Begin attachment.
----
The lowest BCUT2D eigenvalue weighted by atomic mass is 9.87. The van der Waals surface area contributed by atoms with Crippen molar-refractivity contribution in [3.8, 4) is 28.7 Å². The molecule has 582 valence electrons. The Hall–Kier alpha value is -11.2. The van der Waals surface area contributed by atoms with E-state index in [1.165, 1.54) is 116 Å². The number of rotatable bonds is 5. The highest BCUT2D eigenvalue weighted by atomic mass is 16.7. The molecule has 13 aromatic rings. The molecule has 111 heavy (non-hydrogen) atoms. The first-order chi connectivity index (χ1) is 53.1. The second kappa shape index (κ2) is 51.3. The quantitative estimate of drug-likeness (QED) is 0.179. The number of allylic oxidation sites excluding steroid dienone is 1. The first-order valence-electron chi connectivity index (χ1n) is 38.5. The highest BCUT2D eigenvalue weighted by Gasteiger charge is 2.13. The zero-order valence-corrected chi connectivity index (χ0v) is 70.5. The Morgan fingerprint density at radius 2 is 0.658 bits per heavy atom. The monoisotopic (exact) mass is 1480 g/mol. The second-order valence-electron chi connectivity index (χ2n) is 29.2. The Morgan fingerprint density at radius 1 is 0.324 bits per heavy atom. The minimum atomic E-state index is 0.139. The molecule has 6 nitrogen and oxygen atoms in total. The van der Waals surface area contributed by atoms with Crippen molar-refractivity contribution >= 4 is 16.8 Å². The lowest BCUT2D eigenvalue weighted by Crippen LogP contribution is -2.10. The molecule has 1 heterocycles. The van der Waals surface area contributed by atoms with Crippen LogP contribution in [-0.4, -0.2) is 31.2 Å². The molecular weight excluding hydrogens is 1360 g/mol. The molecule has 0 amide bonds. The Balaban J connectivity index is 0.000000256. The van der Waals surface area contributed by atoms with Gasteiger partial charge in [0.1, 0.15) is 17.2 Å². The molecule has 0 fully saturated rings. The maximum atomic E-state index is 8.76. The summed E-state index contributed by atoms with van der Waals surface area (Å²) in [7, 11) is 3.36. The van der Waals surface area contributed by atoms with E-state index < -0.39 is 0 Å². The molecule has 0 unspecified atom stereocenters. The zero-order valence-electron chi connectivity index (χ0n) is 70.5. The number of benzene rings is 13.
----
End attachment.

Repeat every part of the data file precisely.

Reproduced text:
The lowest BCUT2D eigenvalue weighted by atomic mass is 9.87. The van der Waals surface area contributed by atoms with Crippen molar-refractivity contribution in [3.8, 4) is 28.7 Å². The molecule has 582 valence electrons. The Hall–Kier alpha value is -11.2. The van der Waals surface area contributed by atoms with E-state index in [1.165, 1.54) is 116 Å². The number of rotatable bonds is 5. The highest BCUT2D eigenvalue weighted by atomic mass is 16.7. The molecule has 13 aromatic rings. The molecule has 111 heavy (non-hydrogen) atoms. The first-order chi connectivity index (χ1) is 53.1. The second kappa shape index (κ2) is 51.3. The quantitative estimate of drug-likeness (QED) is 0.179. The number of allylic oxidation sites excluding steroid dienone is 1. The first-order valence-electron chi connectivity index (χ1n) is 38.5. The highest BCUT2D eigenvalue weighted by Gasteiger charge is 2.13. The zero-order valence-corrected chi connectivity index (χ0v) is 70.5. The Morgan fingerprint density at radius 2 is 0.658 bits per heavy atom. The monoisotopic (exact) mass is 1480 g/mol. The second-order valence-electron chi connectivity index (χ2n) is 29.2. The Morgan fingerprint density at radius 1 is 0.324 bits per heavy atom. The minimum atomic E-state index is 0.139. The molecule has 6 nitrogen and oxygen atoms in total. The van der Waals surface area contributed by atoms with Crippen molar-refractivity contribution >= 4 is 16.8 Å². The lowest BCUT2D eigenvalue weighted by Crippen LogP contribution is -2.10. The molecule has 1 heterocycles. The van der Waals surface area contributed by atoms with Crippen LogP contribution in [-0.4, -0.2) is 31.2 Å². The molecular weight excluding hydrogens is 1360 g/mol. The molecule has 0 amide bonds. The Balaban J connectivity index is 0.000000256. The van der Waals surface area contributed by atoms with Gasteiger partial charge in [0.1, 0.15) is 17.2 Å². The molecule has 0 fully saturated rings. The maximum atomic E-state index is 8.76. The summed E-state index contributed by atoms with van der Waals surface area (Å²) in [7, 11) is 3.36. The van der Waals surface area contributed by atoms with E-state index < -0.39 is 0 Å². The molecule has 0 unspecified atom stereocenters. The zero-order valence-electron chi connectivity index (χ0n) is 70.5. The number of benzene rings is 13.